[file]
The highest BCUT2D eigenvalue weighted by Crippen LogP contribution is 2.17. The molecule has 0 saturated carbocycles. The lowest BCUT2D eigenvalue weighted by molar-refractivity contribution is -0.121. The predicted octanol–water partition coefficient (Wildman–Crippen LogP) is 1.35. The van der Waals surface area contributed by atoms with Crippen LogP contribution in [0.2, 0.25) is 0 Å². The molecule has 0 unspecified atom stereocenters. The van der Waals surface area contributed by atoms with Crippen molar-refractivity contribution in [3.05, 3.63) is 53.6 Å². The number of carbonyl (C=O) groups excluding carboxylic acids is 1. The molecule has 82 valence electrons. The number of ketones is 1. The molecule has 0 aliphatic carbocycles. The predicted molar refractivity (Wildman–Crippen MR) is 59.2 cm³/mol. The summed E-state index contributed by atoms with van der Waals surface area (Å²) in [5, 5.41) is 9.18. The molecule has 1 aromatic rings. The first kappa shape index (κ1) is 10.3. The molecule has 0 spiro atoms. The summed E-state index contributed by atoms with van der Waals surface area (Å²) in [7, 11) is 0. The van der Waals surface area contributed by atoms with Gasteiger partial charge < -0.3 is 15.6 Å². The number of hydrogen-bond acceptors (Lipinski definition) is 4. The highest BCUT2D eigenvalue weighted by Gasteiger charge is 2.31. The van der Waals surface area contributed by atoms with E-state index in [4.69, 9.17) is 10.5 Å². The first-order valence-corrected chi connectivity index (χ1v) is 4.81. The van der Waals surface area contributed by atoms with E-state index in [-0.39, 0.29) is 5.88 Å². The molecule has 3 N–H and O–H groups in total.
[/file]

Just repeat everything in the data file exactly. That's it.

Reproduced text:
The highest BCUT2D eigenvalue weighted by Crippen LogP contribution is 2.17. The molecule has 0 saturated carbocycles. The lowest BCUT2D eigenvalue weighted by molar-refractivity contribution is -0.121. The predicted octanol–water partition coefficient (Wildman–Crippen LogP) is 1.35. The van der Waals surface area contributed by atoms with Crippen LogP contribution in [0.2, 0.25) is 0 Å². The molecule has 0 unspecified atom stereocenters. The van der Waals surface area contributed by atoms with Crippen molar-refractivity contribution in [3.05, 3.63) is 53.6 Å². The number of carbonyl (C=O) groups excluding carboxylic acids is 1. The molecule has 82 valence electrons. The number of ketones is 1. The molecule has 0 aliphatic carbocycles. The predicted molar refractivity (Wildman–Crippen MR) is 59.2 cm³/mol. The summed E-state index contributed by atoms with van der Waals surface area (Å²) in [5, 5.41) is 9.18. The molecule has 1 aromatic rings. The first kappa shape index (κ1) is 10.3. The molecule has 0 spiro atoms. The summed E-state index contributed by atoms with van der Waals surface area (Å²) in [7, 11) is 0. The van der Waals surface area contributed by atoms with Gasteiger partial charge < -0.3 is 15.6 Å². The number of hydrogen-bond acceptors (Lipinski definition) is 4. The highest BCUT2D eigenvalue weighted by Gasteiger charge is 2.31. The van der Waals surface area contributed by atoms with E-state index in [4.69, 9.17) is 10.5 Å². The first-order valence-corrected chi connectivity index (χ1v) is 4.81. The van der Waals surface area contributed by atoms with E-state index in [-0.39, 0.29) is 5.88 Å². The molecule has 3 N–H and O–H groups in total.